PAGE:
The "free from" foods in our markets are, for the most part, highly processed foods.   I'm not talking about the silliness of labeling foods like olive oil "gluten free".   I'm talking about the gluten free cookies, "breaded" frozen foods, alternative milks with a long string of ingredients, etc.  So a question that remains is are we substituting one highly processed food for another, rather than getting back to simpler, whole foods, or home prepared alternatives?

Wednesday, April 4, 2012

The animal that cooks its food, continued

Two and a half years ago I posted an item about Richard Wrangham's book Catching Fire,  which I had read in summary in my alumni/ae magazine.   Since then I read the book, and then asked some anthropologist friends what they thought of it.  Not accepted science, were the responses.  Hypothesis, not theory.   The early use of fire and the selection pressure on human evolution exerted by cooking our food and related behaviors - over the last 100,000 years or more - is questioned by most.

But within the last week both PRI's The World
and the BBC website
have carried stories on an article just published in the Proceedings of the National Academy of Sciences.   Evidence indicates the human (Genus Homo) use of fire, deep in cave (so not an accidental blow in of embers), including charred animal bones among the ashes, a million years ago. The cave is in the Northern Cape province of South Africa, and an international group of archaeologists did the work.  

While these findings push the use of fire back about 300,000 years, and make Wrangham's hypothesis a bit more likely to be verified, they really don't prove it.   Too bad -  I really do want to think that cooking our food has been a major influence on who we are as a species, biologically and not just culturally.  

Well - they thought the continental drifters were crack pots at first, too.

Tuesday, April 3, 2012

How it all began

Well, maybe not the beginning, but early evidence of the corruption of indigenous peoples' diets.  Sarah Vowell notes in The Wordy Shipmates that back in the 1637, when the Massachusetts Bay folks were aligning with the Narragansett against the Pequot, Roger Williams (banished to Providence and acting as go between) writes to Boston that Canonicus, Narragansett sachem, would "gladly accept a box of eight or ten pounds of sugar" to seal the alliance.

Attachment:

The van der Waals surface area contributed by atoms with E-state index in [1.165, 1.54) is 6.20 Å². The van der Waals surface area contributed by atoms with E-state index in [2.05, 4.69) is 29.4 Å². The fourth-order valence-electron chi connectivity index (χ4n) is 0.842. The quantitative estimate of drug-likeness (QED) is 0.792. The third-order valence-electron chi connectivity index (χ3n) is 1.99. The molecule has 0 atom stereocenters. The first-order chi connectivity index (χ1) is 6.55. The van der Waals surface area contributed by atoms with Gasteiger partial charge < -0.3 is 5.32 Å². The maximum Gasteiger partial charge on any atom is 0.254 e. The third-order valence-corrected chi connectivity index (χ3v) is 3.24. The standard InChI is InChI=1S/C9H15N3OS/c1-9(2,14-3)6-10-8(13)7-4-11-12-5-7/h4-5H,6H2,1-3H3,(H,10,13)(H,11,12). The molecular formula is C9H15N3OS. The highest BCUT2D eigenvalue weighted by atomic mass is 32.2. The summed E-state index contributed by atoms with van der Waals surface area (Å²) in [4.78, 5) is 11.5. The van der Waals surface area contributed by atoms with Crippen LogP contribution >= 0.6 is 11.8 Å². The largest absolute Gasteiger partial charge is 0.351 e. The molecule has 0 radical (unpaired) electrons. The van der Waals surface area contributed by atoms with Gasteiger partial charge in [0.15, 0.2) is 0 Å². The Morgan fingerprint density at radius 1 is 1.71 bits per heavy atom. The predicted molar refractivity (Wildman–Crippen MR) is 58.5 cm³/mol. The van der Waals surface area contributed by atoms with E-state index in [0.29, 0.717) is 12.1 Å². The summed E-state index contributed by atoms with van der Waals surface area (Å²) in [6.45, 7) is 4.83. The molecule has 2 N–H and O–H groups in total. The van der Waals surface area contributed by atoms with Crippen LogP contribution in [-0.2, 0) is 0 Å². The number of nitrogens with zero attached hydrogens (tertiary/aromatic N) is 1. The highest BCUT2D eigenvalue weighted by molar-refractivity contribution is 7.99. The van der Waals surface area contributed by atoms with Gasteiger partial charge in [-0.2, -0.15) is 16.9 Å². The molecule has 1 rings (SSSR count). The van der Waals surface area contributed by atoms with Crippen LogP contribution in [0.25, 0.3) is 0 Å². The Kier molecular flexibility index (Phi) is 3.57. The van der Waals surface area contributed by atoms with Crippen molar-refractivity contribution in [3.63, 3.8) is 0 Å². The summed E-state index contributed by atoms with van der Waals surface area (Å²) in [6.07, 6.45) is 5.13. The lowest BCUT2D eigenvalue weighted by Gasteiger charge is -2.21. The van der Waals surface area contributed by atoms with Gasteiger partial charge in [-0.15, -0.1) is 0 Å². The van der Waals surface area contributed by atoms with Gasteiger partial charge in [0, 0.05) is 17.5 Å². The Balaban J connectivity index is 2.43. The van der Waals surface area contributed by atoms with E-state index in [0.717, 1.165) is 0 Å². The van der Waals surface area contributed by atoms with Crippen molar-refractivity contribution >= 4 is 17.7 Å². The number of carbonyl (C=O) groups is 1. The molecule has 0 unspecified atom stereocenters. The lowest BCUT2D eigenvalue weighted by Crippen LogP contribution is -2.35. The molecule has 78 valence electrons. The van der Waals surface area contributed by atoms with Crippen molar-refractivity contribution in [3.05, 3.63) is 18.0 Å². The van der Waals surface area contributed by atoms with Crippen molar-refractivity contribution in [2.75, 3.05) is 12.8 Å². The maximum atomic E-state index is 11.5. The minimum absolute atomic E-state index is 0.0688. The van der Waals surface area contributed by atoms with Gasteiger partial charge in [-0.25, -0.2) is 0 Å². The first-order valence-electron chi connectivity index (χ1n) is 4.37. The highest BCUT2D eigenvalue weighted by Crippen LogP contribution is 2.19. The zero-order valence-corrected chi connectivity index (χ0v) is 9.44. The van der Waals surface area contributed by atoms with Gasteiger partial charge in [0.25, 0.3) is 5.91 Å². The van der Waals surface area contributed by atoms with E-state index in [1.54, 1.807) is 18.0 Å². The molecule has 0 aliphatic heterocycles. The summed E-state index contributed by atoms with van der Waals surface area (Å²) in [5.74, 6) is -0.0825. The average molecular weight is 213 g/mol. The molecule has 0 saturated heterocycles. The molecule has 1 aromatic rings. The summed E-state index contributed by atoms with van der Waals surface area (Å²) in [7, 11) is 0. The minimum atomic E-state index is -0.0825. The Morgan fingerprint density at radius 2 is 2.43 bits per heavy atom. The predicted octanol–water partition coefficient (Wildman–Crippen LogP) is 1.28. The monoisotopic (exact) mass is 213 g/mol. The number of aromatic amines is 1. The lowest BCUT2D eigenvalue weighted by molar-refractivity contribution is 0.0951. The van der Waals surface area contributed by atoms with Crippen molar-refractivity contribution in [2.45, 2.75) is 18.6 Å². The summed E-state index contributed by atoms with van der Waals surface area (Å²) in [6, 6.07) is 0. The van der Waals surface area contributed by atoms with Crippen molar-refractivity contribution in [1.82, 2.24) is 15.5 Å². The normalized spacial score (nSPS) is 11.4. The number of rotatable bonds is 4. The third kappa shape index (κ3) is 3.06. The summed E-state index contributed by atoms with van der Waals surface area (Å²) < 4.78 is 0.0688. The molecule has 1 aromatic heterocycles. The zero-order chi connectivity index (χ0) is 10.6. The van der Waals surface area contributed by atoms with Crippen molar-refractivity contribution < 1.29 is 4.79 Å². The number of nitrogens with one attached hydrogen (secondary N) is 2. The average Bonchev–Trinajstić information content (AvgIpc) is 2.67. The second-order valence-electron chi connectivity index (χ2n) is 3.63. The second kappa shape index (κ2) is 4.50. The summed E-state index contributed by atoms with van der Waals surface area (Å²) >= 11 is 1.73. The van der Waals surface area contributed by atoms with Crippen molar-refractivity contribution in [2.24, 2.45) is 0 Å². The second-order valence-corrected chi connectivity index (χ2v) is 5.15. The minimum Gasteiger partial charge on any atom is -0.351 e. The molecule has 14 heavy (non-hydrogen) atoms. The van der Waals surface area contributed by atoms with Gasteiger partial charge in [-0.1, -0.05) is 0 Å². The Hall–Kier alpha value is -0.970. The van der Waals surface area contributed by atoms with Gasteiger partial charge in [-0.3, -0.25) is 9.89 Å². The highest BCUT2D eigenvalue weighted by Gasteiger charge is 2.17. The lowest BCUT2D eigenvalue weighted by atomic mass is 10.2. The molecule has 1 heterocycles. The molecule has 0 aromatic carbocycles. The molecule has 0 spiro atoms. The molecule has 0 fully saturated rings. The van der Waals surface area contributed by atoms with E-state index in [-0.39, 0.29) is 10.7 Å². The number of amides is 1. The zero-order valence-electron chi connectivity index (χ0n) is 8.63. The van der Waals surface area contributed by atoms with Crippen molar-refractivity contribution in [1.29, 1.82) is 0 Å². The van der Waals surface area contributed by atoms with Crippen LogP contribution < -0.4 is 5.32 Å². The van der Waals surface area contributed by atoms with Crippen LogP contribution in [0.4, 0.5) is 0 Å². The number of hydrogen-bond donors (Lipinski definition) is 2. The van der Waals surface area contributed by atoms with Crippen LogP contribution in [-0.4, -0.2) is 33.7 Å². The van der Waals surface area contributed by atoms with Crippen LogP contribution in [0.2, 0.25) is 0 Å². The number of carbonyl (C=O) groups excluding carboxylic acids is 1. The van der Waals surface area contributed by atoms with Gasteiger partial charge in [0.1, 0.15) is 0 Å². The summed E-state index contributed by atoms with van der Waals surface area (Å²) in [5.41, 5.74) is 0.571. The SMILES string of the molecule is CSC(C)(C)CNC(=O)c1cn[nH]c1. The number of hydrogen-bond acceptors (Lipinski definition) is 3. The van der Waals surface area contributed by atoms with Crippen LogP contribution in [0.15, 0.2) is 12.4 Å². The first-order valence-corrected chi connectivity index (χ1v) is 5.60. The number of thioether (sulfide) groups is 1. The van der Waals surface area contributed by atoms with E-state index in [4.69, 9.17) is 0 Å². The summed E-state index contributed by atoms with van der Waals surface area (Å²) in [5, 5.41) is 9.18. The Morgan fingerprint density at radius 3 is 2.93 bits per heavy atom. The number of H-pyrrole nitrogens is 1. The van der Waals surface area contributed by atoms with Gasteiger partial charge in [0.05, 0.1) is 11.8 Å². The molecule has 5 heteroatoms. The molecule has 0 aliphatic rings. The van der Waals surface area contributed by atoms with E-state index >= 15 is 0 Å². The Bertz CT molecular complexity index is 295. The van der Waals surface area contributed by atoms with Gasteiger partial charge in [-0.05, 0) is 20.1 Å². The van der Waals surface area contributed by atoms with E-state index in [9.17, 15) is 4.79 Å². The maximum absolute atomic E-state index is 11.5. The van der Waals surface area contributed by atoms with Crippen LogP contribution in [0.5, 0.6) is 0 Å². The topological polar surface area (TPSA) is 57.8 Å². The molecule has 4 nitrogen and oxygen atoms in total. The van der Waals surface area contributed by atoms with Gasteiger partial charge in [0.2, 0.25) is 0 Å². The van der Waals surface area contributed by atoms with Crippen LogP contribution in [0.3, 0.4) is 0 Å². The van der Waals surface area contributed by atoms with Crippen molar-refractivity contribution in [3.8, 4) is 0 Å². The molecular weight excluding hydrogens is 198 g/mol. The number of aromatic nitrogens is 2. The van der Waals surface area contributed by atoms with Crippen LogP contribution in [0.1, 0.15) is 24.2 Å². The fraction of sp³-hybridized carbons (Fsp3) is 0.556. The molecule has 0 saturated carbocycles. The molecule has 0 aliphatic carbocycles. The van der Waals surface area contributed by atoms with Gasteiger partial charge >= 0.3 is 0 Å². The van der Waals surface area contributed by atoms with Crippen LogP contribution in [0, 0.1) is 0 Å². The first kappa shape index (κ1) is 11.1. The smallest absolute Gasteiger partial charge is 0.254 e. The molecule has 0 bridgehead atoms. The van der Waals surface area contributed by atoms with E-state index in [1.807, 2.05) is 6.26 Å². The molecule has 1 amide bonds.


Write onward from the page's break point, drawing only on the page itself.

A tale of the human sweet tooth, and the trail that leads to today's high rates of diet related disease among America's first peoples.

Saturday, March 24, 2012

How much do food issues contribute to violence?

I began reading The Big Thirst a couple of days ago, and was startled by a statistic about how many Syrian grain farmers walked away from their land and losses in 2010 after several years of extreme drought.

Now I must confess that I get tired of listening to news from the Middle East.  It seems that whenever I set my clock radio for, when it comes on NPR is reporting on the Middle East.   So sometimes I don't really listen...

I did a little searching and learned that after those years of drought, unusually heavy rains wiped out a chunk of the 2011 crop.  Meanwhile, many who left the land have fled to the urban areas around Damascus, while hungry refugees from Iraq also streamed into the country.

It seems to me that hunger and despair are surely helping to fuel the strife in Syria.   I'm not saying that their political leaders aren't despots, only that a hungry, displaced population must be contributing to the situation.

Now reactions to the civil war (are we calling it that yet?  sure sounds like we should) have caused the EU to stop importing Syrian oil.   So, less money to buy grain from other countries.   And even if they could buy enough, would it get to the hungry?

What a tangled mess.   And nevermind the feedback loop - that anthropogenic climate change from burning all that oil may have contributed to the climate extremes causing the staple food shortages.

I'm just thinking that sometimes we may need to look to the basics of human life - like our food system - to understand the factors contributing to political strife.   And I wonder why such things don't make the news a little more often.   I might wake up and listen.

Thursday, March 15, 2012

Nitrates and scientific ignorance

I caught part of Forum on KQED on Wednesday morning, and now am listening to it again.

The evidence of overwhelming nitrate pollution of groundwater in the Central Valley and Salinas Valley is in.   This is a serious health problem in drinking water.   It's a particular problem for people in small rural communities where the cost of remedying the problem is prohibitive.  

What amazed me was the extent to which the host kept asking what the high nitrogen water is doing to our food supply.   Gosh.   I thought it was junior high science that nitrogen is a nutrient necessary to plant growth.  Another example of how a lack of basic scientific knowledge contributes to public fears.   What century is this anyway?